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When Jack Clifford reached his 80th birthday, he wanted to mark it with a milestone.
The retired minister and educator lifted 300 pounds.
“This was on my bucket list when I reached 80 years old,” Clifford said. “I felt a sense of exhilaration and accomplishment.”
Clifford, a native of West Chester, Pennsylvania, started lifting weights in 1956 when he was 18 years old.
“In those days, gyms were nothing like they are today, with their personal trainers and their lattes and their television sets and all this modern equipment,” Clifford said. “A gym in 1956 was a dark room off in an extension of a boxing club, and it smelled a little bit of urine and sweat ,and it was a bunch of guys just tossing around and clanging barbells and dumbbells.”
Clifford came to Wilson in 1987 to take a job at Greenfield School where he worked for about 12 years. His main vocation is clergy. He pastored many churches before and after Greenfield School, including First Christian Church here in Wilson.
Clifford tries to work out about four days a week, two hours at a time, going from one machine to another at Regency Athletic Club.
“I don’t consider myself a bodybuilder where I go to every station and try to develop the entire body,” said Clifford. “I simply call myself a weightlifter, so I choose about five stations and go from one to the other, and at the end of that process, I do some cardio, jogging on the treadmill and also riding the stationary bike.”
Clifford is frequently told he doesn’t look anywhere near 80.
“I feel very grateful and humble that through genes, persistence, sheer luck and the grace of God, a combination of all of those, that I have achieved this level at this age,” Clifford said.
He subscribes to the biblical description of the body as a temple.
“I found all through my life that lifting weights is a tremendous emotional and spiritual uplift,” Clifford said. “I also feel extremely grateful for the fact that here I am 80 years old, and recently three of my peers have recently passed away: Kofi Annan, the UN secretary general; Aretha Franklin; and beloved Sen. John McCain. They are all 80s just like I am, and I have nothing but a feeling of humility and thankfulness that I have been able to get to this point in my life.”
Clifford said he doesn’t adhere to any of the fad diets.
“I try to basically eat fruits, vegetables, grains, but not slavishly so,” Clifford said. “I can deviate from that often if I feel so inclined to do so. They have a lot of these new protein powder supplements out on the market. I don’t overload with those, but I do use those after a workout. I understand that they are good for muscular recuperation after a workout.”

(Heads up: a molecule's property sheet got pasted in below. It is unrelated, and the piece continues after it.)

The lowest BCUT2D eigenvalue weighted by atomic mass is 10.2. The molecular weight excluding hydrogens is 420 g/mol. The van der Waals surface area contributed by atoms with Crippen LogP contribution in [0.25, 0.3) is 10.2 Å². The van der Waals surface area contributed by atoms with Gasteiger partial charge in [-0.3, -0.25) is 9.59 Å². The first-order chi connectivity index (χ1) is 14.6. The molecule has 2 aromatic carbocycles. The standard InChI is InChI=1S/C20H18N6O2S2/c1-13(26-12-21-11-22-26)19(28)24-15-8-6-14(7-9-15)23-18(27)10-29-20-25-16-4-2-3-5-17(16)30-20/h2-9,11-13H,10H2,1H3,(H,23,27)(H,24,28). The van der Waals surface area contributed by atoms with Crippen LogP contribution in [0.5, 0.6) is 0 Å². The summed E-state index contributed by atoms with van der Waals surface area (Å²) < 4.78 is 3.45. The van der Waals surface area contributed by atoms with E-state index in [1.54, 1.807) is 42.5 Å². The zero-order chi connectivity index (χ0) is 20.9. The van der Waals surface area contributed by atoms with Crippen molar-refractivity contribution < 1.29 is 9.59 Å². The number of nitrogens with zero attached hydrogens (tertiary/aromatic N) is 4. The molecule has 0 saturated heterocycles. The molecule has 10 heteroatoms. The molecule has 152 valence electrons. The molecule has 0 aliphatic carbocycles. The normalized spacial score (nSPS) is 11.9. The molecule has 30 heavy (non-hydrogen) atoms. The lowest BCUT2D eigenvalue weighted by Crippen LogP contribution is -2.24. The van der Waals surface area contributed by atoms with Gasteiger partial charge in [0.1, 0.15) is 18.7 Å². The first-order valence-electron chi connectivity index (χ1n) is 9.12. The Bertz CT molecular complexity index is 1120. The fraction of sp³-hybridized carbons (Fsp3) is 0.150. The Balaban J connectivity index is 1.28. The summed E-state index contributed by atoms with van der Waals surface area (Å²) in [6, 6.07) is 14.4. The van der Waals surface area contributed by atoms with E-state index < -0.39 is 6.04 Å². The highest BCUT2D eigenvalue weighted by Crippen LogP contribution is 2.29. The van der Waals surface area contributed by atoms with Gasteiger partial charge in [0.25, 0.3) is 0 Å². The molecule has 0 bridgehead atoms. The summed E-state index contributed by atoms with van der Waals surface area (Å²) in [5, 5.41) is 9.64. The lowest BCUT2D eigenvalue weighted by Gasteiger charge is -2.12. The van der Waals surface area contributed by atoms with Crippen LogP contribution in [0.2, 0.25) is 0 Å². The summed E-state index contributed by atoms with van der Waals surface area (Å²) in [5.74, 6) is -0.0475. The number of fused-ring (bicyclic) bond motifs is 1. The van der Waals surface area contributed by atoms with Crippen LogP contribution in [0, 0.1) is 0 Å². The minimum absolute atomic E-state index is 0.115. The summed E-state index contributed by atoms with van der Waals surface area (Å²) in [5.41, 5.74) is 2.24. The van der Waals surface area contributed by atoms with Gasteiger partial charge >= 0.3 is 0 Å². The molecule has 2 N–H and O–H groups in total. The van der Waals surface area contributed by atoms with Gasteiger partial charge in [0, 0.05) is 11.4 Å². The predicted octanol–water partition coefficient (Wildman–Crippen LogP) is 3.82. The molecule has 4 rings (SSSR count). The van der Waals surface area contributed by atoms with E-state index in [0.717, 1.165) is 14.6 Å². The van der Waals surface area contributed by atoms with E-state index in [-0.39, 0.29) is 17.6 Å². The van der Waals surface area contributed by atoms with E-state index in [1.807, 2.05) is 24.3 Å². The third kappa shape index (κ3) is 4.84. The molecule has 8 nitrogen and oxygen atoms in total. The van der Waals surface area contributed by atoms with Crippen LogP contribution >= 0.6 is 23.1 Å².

Research has shown that it’s important for people over 65 to exercise in order to prevent muscle loss and have a long life.
“I can assure everyone that it is a tremendous cardiovascular benefit when combined with cardio workouts,” Clifford said. “A lot of these gyms today have programs specifically designed for newcomers who are older, and also the gyms today are filled with people over 65 who are coming.”
Jerry Pritchett of Wilson watched Clifford make the big lift recently.
“Jack has been one of my best friends for many years, and I have a tremendous respect for him, as does everyone who knows him,” Pritchett said. “I never cease to be impressed by his commitment to working out and staying fit.”
Pritchet said age has never been a barrier for Clifford.
“It seems for many years now, the trend for good number of people has been a sedentary lifestyle leading to obesity and poor health,” Pritchett said. “Jack, on the other hand, has maintained his passion for good health and fitness, which is reflected in his quality of life. The fact that he bench-presses 300 pounds to celebrate his 80th birthday is a testament to this. He looks and acts many years younger than his actual age and is definitely one to be emulated.”
Visiting the gym can also be an important social outlet, Clifford said.
“I tend to be more on the extrovert end of the spectrum, so yes, I do socialize with a lot of the people in the gym,” Clifford said. “It certainly is possible to come to the gym and ignore everyone who is there, but I think if you do that, you are overlooking a tremendous benefit that you can have by making new friends.”
Clifford advises people who might be interesting in getting their bodies moving and involved with weightlifting to “just go for it.”
“I would certainly wish them well, and I would support them,” Clifford said. “I would certainly be willing to discus weightlifting with them as a tremendous life benefit.”